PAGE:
CHARLESTON, SC (WCSC) - The president and CEO of the NAACP spoke at a news conference in downtown Charleston Friday, two days after nine people were shot and killed at the oldest African Methodist Episcopal church in the south.
Friday's new conference featuring NAACP President and CEO Rev. Cornell William Brooks was held at noon at the Charleston Branch of the NAACP Office, located at 81 Columbus Street.
In a statement released Thursday, Brooks detailed his outrage over the fatal mass shooting at Emanuel AME Church, while offering prayers and condolences to the families of the nine victims.
"The NAACP was founded to fight against racial hatred, and we are outraged that 106 years later, we are faced today with another mass hate crime," Brooks said in a statement. "Our heartfelt prayers and soul-deep condolences go out to the families and community of the victims at Charleston's historic Emanuel AME Church."
On Friday, Brooks expressed the shock of the nation as a whole because it "took place in God's house," referencing Charleston as the "Holy City." He went on to say that the country we represent has been victimized by hate-mongers. He stated his uncle owned a barber shop nearby, and this tragedy hits close to home.
"This crime is a living, breathing contradiction of everything we stand for as Americans," Brooks said.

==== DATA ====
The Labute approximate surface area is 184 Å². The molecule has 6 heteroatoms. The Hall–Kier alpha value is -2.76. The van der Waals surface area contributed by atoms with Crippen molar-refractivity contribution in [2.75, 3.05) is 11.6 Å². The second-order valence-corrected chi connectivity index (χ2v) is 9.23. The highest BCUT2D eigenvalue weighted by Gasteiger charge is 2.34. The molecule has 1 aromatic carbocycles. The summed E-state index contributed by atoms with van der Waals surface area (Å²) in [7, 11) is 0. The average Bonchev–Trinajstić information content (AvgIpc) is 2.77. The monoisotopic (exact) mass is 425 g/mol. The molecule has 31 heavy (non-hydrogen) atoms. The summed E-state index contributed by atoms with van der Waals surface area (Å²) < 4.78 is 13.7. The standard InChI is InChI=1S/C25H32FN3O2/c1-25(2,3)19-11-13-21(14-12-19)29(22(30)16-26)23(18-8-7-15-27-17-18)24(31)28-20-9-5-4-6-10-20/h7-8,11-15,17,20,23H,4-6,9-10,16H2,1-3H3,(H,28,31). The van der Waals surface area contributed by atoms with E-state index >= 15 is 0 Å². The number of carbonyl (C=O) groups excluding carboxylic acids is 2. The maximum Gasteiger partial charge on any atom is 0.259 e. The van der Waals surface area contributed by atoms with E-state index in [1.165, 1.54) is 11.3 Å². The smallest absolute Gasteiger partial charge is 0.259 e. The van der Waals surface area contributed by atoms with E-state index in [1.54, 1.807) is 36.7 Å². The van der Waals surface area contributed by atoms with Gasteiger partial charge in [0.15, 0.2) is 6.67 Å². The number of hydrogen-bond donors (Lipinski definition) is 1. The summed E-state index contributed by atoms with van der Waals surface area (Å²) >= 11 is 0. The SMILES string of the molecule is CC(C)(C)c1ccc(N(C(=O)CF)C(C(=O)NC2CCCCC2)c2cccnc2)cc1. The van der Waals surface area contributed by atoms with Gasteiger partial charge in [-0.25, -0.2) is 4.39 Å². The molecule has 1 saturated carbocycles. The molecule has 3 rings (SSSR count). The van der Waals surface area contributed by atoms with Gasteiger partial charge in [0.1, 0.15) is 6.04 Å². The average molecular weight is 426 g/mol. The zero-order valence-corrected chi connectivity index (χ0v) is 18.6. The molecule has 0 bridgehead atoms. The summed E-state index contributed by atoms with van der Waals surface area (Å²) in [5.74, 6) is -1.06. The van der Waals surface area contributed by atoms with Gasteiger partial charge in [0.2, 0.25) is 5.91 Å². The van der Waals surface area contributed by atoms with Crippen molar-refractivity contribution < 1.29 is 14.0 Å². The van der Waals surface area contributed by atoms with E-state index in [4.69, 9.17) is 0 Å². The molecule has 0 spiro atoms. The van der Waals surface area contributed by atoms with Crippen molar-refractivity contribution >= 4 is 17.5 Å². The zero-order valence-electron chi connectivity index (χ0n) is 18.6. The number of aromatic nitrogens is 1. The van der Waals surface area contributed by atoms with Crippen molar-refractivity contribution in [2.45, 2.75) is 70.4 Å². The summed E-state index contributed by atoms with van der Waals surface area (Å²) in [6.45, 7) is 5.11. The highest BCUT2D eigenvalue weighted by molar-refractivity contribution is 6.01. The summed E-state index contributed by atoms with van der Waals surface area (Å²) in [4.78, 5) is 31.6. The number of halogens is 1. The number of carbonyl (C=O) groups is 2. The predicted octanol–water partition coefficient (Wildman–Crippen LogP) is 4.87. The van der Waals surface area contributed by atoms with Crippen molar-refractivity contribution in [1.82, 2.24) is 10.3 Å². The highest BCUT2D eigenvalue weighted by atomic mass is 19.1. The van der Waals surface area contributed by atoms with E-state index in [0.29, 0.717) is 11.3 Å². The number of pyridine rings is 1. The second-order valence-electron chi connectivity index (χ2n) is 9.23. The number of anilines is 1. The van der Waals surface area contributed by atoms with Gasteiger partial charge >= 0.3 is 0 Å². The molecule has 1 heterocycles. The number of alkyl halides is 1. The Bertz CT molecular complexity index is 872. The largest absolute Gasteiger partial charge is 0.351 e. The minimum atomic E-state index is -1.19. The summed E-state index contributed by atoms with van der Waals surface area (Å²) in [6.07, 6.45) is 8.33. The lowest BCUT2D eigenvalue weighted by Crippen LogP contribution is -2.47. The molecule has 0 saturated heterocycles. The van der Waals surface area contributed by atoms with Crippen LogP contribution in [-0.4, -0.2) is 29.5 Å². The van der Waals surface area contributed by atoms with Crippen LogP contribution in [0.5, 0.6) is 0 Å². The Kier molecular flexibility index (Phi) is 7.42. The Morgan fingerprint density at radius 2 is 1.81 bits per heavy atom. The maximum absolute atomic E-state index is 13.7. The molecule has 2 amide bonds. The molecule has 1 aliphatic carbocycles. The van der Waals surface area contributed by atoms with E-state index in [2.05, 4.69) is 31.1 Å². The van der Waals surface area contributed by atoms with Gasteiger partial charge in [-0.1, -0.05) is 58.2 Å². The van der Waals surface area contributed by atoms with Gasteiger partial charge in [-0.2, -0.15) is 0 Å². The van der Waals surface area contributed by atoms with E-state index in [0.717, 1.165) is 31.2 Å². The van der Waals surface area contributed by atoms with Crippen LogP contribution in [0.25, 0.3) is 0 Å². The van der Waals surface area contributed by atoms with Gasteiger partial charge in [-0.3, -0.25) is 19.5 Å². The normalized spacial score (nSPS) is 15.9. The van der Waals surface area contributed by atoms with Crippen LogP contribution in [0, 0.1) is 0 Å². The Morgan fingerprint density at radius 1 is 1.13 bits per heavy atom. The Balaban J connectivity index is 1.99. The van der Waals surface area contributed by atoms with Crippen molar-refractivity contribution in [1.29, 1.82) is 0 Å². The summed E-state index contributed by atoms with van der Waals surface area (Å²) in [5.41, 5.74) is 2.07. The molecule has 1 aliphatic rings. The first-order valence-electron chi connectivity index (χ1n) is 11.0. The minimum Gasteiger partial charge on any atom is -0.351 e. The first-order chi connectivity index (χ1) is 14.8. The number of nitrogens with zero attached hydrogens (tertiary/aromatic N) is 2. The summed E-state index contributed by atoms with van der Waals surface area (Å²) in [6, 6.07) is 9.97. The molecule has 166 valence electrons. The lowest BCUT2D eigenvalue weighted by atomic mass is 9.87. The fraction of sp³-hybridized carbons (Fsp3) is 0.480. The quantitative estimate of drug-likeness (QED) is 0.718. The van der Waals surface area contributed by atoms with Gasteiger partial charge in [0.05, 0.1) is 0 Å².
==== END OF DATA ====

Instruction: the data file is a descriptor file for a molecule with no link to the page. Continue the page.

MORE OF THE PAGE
Brooks praised the community of Charleston, saying it has come together in a "moment of crisis," but pointed out that within the "climate of caring" there is an "atmosphere of hate." He addressed his deep concerns about racial conflicts in Charleston, calling the shooter a "young man led down the racist path."
According to Brooks, although the crime "happened in a minute," it was long in development.
A little bit of bigotry and vice is not acceptable, stated Brooks. He called the shooter's actions an act of "racial terrorism," and they "must be treated as such."
Brooks emphasized "We will not give in" to "purveyors of hate," and "we can rise up as a nation of love."
The presence of the Confederate flag was also an issue for Brooks, who said that it represents vice and bigotry. He encouraged people to write to companies doing business in South Carolina and ask them to speak to Governor Haley to have the Confederate flag taken down from the state Capitol. The removal of the flag is of greater importance than discussing whether or not it should currently be flying at half mast, Brooks claimed.